This is my first booklist with 11 books — an odd number. I do not know whether the decision to include 11 books reflects the fact that I am so excited about spring that I cannot stop at 10 or reflects the fact that I am so particular that, while I have a stack of books beside me, I cannot find one more worthy of adding to the list to bring the list to a more satisfying 12 books.
Perhaps both are true. I am very excited about spring, and I do not think you need look further than the list below to find a great book to celebrate the season with a child.
“Come spring. Come grass. Come green.” –Mary Lyn Ray, Mud
My Spring Robin by Anne Rockwell, Harlow Rockwell, and Lizzy Rockwell. As a young girl searches her backyard for her “spring robin,” she notices many signs of spring — a bee taking honey from a crocus, a yellow forsynthia bush, fuzzy fiddleheads sprouting, etc. I love Anne Rockwell’s straightforward telling of the story, Harlow Rockwell’s delicate illustrations, perfect for spring, and how signs of spring are subtley incorporated into this simple story. Ages 2+
Spring is Here by Taro Gomi. Describes the changing of the seasons. This perfectly executed concept book has a surprise ending that is a treat the first time you read it. Taro Gomi’s whimsical illustrations are lovely. Ages 3+
The Listening Walk by Paul Showers and Aliki. A girl and her father take a walk, and the girl describes the sounds she hears along the way: footsteps, a sprinkler, a jackhammer, crickets, and more. The Listening Walk encourages children to listen to the sounds around them. While the book describes a neighborhood walk, we read this book when we go camping and cabining. At the end, we sit quietly and listen to the sounds we hear. Ages 3+
Two Blue Jays by Anne Rockwell and Megan Halsey. A girl and her classmates actively observe as a pair of blue jays build a nest in the tree outside their classroom window. The kids keep track of how long the blue jays take on a calendar, make a list of what the blue jays eat, draw pictures of the blue jays’ eggs, and notice the blue jays’ behavior. Two Blue Jays is a wonderful introduction to blue jays and nesting behavior. Ages 3+
Listen to the Rain by Bill Martin Jr., John Archambault, and James Endicott. Contains beautiful, evocative descriptions of rain, from the “first wet whisper of the rain” to the “lightning-flashing thunder-crashing sounding pounding roaring rain” to the “fresh wet silent after-time of rain.” While the illustrations seem a bit austere, the lyrical prose stands on its own. I would love to see children illustrate the text themselves. Ages 3+
Maple Syrup Season by Ann Purmell. Describes a family collecting sap, boiling the sap, and making maple syrup. I love the colorful, detailed illustrations, which include birds and animals looking on. Another nice book about maple syrup season is Sugar Snow, a My First Little House book by Laura Ingalls Wilder and Doris Ettlinger. Ages 4+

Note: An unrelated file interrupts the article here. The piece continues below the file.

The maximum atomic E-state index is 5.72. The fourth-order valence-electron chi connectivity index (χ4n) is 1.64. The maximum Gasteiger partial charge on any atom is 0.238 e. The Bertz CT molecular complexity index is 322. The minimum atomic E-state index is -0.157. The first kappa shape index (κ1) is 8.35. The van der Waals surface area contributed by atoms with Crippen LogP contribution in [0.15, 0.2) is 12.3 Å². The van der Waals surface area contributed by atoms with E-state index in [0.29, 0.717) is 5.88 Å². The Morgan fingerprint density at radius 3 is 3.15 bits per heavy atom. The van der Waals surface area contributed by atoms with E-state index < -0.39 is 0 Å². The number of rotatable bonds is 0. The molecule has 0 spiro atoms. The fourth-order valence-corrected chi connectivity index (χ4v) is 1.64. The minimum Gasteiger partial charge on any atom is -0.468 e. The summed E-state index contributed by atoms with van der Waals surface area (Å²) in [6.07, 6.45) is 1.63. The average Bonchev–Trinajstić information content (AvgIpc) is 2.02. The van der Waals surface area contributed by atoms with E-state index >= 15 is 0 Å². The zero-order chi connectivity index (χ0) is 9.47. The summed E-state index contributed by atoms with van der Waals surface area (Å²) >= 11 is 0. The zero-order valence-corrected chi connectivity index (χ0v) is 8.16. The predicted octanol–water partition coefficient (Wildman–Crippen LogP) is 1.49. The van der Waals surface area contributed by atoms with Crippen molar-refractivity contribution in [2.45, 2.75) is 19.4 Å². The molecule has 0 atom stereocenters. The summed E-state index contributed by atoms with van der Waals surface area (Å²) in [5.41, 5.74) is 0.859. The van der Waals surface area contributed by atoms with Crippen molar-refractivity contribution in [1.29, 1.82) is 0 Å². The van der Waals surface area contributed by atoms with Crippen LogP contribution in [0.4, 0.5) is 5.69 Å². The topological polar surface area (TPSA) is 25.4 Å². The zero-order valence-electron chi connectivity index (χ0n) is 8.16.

Spring: An Alphabet Acrostic by Steven Schnur and Leslie Evans. I was waffling about whether to include this book on the list until my six-year-old went nuts for it. My son interpreted each poem as a clue to the word that each acrostic poem is based on. It was neat to see my son get so excited about poetry! Spring: An Alphabet Acrostic is an excellent book for teachers to read to kids before having them write their own acrostic poems. Ages 5+
A New Beginning: Celebrating the Spring Equinox by Wendy Pfeffer and Linda Bleck. Explains what the spring equinox is and describes how various groups of people have celebrated and currently celebrate the spring equinox. In addition to conveying a lot of interesting information, A New Beginnning provides ideas for projects to celebrate the beginning of spring. Ages 5+
Five springtime activities:
1) Hold a bean plant race. We have held bean plant races the past two years. The kids each plant a few seeds in a pot, name their bean plants, and wait and watch as the plants grow. They get ridiculously excited when their plants first emerge from the soil and when they spot their first buds, flowers, and ultimately beans. This is a great activity for early spring when we long for green, but it is still too cold to plant anything outdoors.
2) Take a hike. In my dreams, my kids would enthusiastically take me up on offers to explore the woods — especially in the spring when birds are returning and green things are growing. In reality, they often balk. If your kids, like mine, need to be enticed outside, here are a few ideas: a color matching hike from Inner Child Fun, a paper bag scavenger hunt from Counting Coconuts, and a rainbow photo scavenger hunt from Tinkerlab.
3) Make tiny toy boats. Here are two super cute boats to make with your kids — cork boats from Jonah Lisa Land and walnut boats from The Magic Onions. After you make these, be sure to find a good pond or puddle to test them out in.
4) Make tissue paper flowers. wikiHow provides instructions for making four different types of tissue paper flowers.
5) Attract birds to your backyard. Build a birdhouse or put out yarn for birds to make nests with. You can find many more ideas for attracting wildlife to your backyard or schoolyard at this wonderful website: National Wildlife Federation backyard wildlife habitat.
You may also be interested in:
- Celebrate Earth Day with These Children’s Books
- 5 Books to Inspire an Indoor Gardening Project
- 9 Children’s Books About Farms